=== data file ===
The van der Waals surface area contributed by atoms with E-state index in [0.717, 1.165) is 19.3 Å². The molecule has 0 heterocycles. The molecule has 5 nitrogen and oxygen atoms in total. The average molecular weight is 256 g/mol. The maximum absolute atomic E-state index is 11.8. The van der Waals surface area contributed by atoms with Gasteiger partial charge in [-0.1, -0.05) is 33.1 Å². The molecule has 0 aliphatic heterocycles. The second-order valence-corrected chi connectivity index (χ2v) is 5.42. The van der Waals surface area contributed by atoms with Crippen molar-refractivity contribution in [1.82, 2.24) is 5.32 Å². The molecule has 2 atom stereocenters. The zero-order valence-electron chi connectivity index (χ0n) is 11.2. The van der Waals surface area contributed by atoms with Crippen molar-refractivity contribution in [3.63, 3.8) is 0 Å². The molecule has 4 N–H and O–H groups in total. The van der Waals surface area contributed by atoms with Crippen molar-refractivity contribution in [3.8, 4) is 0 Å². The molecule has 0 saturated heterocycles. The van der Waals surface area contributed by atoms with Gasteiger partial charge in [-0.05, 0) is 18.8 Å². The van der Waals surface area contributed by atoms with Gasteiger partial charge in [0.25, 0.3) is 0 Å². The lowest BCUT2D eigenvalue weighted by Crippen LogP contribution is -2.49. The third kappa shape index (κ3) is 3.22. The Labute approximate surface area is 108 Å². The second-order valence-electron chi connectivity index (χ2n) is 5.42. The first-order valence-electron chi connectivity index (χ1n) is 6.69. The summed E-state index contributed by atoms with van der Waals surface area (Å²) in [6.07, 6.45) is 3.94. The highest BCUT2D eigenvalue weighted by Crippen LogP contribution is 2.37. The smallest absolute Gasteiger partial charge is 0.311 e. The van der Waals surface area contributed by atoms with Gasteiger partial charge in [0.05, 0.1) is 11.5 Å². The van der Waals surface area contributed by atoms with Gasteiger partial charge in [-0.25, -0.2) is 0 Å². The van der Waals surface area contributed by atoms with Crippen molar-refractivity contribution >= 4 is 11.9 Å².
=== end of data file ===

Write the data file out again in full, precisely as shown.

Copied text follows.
The van der Waals surface area contributed by atoms with E-state index in [0.717, 1.165) is 19.3 Å². The molecule has 0 heterocycles. The molecule has 5 nitrogen and oxygen atoms in total. The average molecular weight is 256 g/mol. The maximum absolute atomic E-state index is 11.8. The van der Waals surface area contributed by atoms with Gasteiger partial charge in [-0.1, -0.05) is 33.1 Å². The molecule has 0 aliphatic heterocycles. The second-order valence-corrected chi connectivity index (χ2v) is 5.42. The van der Waals surface area contributed by atoms with Crippen molar-refractivity contribution in [1.82, 2.24) is 5.32 Å². The molecule has 2 atom stereocenters. The zero-order valence-electron chi connectivity index (χ0n) is 11.2. The van der Waals surface area contributed by atoms with Crippen molar-refractivity contribution in [3.63, 3.8) is 0 Å². The molecule has 4 N–H and O–H groups in total. The van der Waals surface area contributed by atoms with Crippen molar-refractivity contribution in [3.8, 4) is 0 Å². The molecule has 0 saturated heterocycles. The van der Waals surface area contributed by atoms with Gasteiger partial charge in [-0.05, 0) is 18.8 Å². The van der Waals surface area contributed by atoms with Gasteiger partial charge in [0.25, 0.3) is 0 Å². The lowest BCUT2D eigenvalue weighted by Crippen LogP contribution is -2.49. The third kappa shape index (κ3) is 3.22. The Labute approximate surface area is 108 Å². The second-order valence-electron chi connectivity index (χ2n) is 5.42. The first-order valence-electron chi connectivity index (χ1n) is 6.69. The summed E-state index contributed by atoms with van der Waals surface area (Å²) in [6.07, 6.45) is 3.94. The highest BCUT2D eigenvalue weighted by Crippen LogP contribution is 2.37. The smallest absolute Gasteiger partial charge is 0.311 e. The van der Waals surface area contributed by atoms with Gasteiger partial charge in [0.05, 0.1) is 11.5 Å². The van der Waals surface area contributed by atoms with Gasteiger partial charge in [-0.25, -0.2) is 0 Å². The van der Waals surface area contributed by atoms with Crippen molar-refractivity contribution >= 4 is 11.9 Å².